Jacques Mattheij made a small, but awesome, mistake. He went on eBay one evening and bid on a bunch of bulk LEGO brick auctions, then went to sleep. Upon waking, he discovered that he was the high bidder on many, and was now the proud owner of two tons of LEGO bricks. (This is about 4400 pounds.) He wrote, "[L]esson 1: if you win almost all bids you are bidding too high."

Mattheij had noticed that bulk, unsorted bricks sell for something like €10/kilogram, whereas sets are roughly €40/kg and rare parts go for up to €100/kg. Much of the value of the bricks is in their sorting. If he could reduce the entropy of these bins of unsorted bricks, he could make a tidy profit. While many people do this work by hand, the problem is enormous—just the kind of challenge for a computer. Mattheij writes:

There are 38000+ shapes and there are 100+ possible shades of color (you can roughly tell how old someone is by asking them what lego colors they remember from their youth).

In the following months, Mattheij built a proof-of-concept sorting system using, of course, LEGO. He broke the problem down into a series of sub-problems (including "feeding LEGO reliably from a hopper is surprisingly hard," one of those facts of nature that will stymie even the best system design). After tinkering with the prototype at length, he expanded the system to a surprisingly complex system of conveyer belts (powered by a home treadmill), various pieces of cabinetry, and "copious quantities of crazy glue."

Here's a video showing the current system running at low speed:

The key part of the system was running the bricks past a camera paired with a computer running a neural net-based image classifier. That allows the computer (when sufficiently trained on brick images) to recognize bricks and thus categorize them by color, shape, or other parameters. Remember that as bricks pass by, they can be in any orientation, can be dirty, can even be stuck to other pieces. So having a flexible software system is key to recognizing—in a fraction of a second—what a given brick is, in order to sort it out. When a match is found, a jet of compressed air pops the piece off the conveyer belt and into a waiting bin.

After much experimentation, Mattheij rewrote the software (several times in fact) to accomplish a variety of basic tasks. At its core, the system takes images from a webcam and feeds them to a neural network to do the classification. Of course, the neural net needs to be "trained" by showing it lots of images, and telling it what those images represent. Mattheij's breakthrough was allowing the machine to effectively train itself, with guidance: Running pieces through allows the system to take its own photos, make a guess, and build on that guess. As long as Mattheij corrects the incorrect guesses, he ends up with a decent (and self-reinforcing) corpus of training data. As the machine continues running, it can rack up more training, allowing it to recognize a broad variety of pieces on the fly.

Here's another video, focusing on how the pieces move on conveyer belts (running at slow speed so puny humans can follow). You can also see the air jets in action:

In an email interview, Mattheij told Mental Floss that the system currently sorts LEGO bricks into more than 50 categories. It can also be run in a color-sorting mode to bin the parts across 12 color groups. (Thus at present you'd likely do a two-pass sort on the bricks: once for shape, then a separate pass for color.) He continues to refine the system, with a focus on making its recognition abilities faster. At some point down the line, he plans to make the software portion open source. You're on your own as far as building conveyer belts, bins, and so forth.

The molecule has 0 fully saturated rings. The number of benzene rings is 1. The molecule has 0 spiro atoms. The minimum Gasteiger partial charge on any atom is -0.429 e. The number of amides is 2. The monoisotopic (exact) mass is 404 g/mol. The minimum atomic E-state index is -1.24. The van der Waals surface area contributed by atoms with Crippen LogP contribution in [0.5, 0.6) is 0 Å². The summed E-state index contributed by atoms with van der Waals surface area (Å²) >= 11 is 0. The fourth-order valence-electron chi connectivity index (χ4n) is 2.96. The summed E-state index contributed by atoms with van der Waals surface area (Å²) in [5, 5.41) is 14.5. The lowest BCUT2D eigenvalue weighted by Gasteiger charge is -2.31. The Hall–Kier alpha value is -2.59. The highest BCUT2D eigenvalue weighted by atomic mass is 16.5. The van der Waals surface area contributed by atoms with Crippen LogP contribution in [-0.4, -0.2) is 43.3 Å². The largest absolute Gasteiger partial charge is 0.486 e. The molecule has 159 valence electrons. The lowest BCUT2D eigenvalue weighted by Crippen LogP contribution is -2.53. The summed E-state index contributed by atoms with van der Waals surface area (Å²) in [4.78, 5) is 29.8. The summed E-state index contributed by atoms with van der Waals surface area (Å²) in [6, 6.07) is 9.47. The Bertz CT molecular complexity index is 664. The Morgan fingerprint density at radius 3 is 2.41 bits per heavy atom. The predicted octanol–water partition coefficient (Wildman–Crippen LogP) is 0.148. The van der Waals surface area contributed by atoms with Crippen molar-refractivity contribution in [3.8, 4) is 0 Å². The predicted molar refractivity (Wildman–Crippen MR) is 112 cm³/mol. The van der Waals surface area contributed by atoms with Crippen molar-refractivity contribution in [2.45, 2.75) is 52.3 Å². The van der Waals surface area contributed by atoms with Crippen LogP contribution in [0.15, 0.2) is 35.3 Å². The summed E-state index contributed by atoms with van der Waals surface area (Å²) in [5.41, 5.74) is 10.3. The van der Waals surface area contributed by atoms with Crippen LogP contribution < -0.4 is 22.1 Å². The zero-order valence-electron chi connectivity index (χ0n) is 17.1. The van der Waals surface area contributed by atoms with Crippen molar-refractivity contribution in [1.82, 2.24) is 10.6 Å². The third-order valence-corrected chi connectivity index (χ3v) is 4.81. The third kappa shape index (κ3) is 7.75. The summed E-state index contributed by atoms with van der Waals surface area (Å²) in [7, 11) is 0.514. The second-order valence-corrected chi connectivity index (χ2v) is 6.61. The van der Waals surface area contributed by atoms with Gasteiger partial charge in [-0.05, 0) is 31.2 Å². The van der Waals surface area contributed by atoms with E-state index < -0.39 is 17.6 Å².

Check out Mattheij's writeup in two parts for more information. It starts with an overview of the story, followed up with a deep dive on the software. He's also tweeting about the project (among other things). And if you look around a bit, you'll find bulk LEGO brick auctions online—it's definitely a thing!

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Nick Briggs/Comic Relief
What Happened to Jamie and Aurelia From Love Actually?
May 26, 2017
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Nick Briggs/Comic Relief

Fans of the romantic-comedy Love Actually recently got a bonus reunion in the form of Red Nose Day Actually, a short charity special that gave audiences a peek at where their favorite characters ended up almost 15 years later.

One of the most improbable pairings from the original film was between Jamie (Colin Firth) and Aurelia (Lúcia Moniz), who fell in love despite almost no shared vocabulary. Jamie is English, and Aurelia is Portuguese, and they know just enough of each other’s native tongues for Jamie to propose and Aurelia to accept.

A decade and a half on, they have both improved their knowledge of each other’s languages—if not perfectly, in Jamie’s case. But apparently, their love is much stronger than his grasp on Portuguese grammar, because they’ve got three bilingual kids and another on the way. (And still enjoy having important romantic moments in the car.)

In 2015, Love Actually script editor Emma Freud revealed via Twitter what happened between Karen and Harry (Emma Thompson and Alan Rickman, who passed away last year). Most of the other couples get happy endings in the short—even if Hugh Grant's character hasn't gotten any better at dancing.

[h/t TV Guide]